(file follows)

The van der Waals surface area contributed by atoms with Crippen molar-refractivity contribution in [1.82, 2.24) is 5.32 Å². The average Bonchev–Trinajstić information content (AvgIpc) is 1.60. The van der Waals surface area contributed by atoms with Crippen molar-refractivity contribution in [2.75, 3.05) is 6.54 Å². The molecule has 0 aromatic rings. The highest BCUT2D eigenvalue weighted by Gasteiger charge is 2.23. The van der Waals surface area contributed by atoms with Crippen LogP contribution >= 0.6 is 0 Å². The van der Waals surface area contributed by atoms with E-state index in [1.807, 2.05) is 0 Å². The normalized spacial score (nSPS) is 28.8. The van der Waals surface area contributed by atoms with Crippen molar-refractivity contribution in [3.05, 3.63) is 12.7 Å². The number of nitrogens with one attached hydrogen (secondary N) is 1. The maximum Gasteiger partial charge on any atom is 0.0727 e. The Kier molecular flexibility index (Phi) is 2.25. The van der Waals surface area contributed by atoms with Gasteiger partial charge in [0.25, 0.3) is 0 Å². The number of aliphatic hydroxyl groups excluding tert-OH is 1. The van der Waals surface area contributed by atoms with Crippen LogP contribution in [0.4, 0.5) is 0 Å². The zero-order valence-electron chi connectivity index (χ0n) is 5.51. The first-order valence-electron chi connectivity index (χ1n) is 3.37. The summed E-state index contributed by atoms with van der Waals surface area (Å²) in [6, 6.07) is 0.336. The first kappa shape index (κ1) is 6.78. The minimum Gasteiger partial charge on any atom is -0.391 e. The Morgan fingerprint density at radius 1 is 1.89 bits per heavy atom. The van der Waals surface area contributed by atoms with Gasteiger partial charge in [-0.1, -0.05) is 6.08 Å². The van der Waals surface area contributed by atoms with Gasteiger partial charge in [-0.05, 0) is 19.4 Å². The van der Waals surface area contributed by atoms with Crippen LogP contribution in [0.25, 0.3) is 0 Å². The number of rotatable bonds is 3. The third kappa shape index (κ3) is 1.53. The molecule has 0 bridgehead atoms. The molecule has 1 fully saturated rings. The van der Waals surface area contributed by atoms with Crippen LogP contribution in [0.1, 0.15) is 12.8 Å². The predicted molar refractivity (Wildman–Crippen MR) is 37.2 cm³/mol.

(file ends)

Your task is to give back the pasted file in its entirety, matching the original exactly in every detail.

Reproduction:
The van der Waals surface area contributed by atoms with Crippen molar-refractivity contribution in [1.82, 2.24) is 5.32 Å². The average Bonchev–Trinajstić information content (AvgIpc) is 1.60. The van der Waals surface area contributed by atoms with Crippen molar-refractivity contribution in [2.75, 3.05) is 6.54 Å². The molecule has 0 aromatic rings. The highest BCUT2D eigenvalue weighted by Gasteiger charge is 2.23. The van der Waals surface area contributed by atoms with Crippen LogP contribution >= 0.6 is 0 Å². The van der Waals surface area contributed by atoms with E-state index in [1.807, 2.05) is 0 Å². The normalized spacial score (nSPS) is 28.8. The van der Waals surface area contributed by atoms with Crippen molar-refractivity contribution in [3.05, 3.63) is 12.7 Å². The number of nitrogens with one attached hydrogen (secondary N) is 1. The maximum Gasteiger partial charge on any atom is 0.0727 e. The Kier molecular flexibility index (Phi) is 2.25. The van der Waals surface area contributed by atoms with Gasteiger partial charge in [0.25, 0.3) is 0 Å². The number of aliphatic hydroxyl groups excluding tert-OH is 1. The van der Waals surface area contributed by atoms with Crippen LogP contribution in [0.4, 0.5) is 0 Å². The zero-order valence-electron chi connectivity index (χ0n) is 5.51. The first-order valence-electron chi connectivity index (χ1n) is 3.37. The summed E-state index contributed by atoms with van der Waals surface area (Å²) in [6, 6.07) is 0.336. The first kappa shape index (κ1) is 6.78. The minimum Gasteiger partial charge on any atom is -0.391 e. The Morgan fingerprint density at radius 1 is 1.89 bits per heavy atom. The van der Waals surface area contributed by atoms with Gasteiger partial charge in [-0.1, -0.05) is 6.08 Å². The van der Waals surface area contributed by atoms with Gasteiger partial charge in [-0.05, 0) is 19.4 Å². The van der Waals surface area contributed by atoms with Crippen LogP contribution in [0.25, 0.3) is 0 Å². The number of rotatable bonds is 3. The third kappa shape index (κ3) is 1.53. The molecule has 0 bridgehead atoms. The molecule has 1 fully saturated rings. The van der Waals surface area contributed by atoms with Crippen LogP contribution in [0.1, 0.15) is 12.8 Å². The predicted molar refractivity (Wildman–Crippen MR) is 37.2 cm³/mol.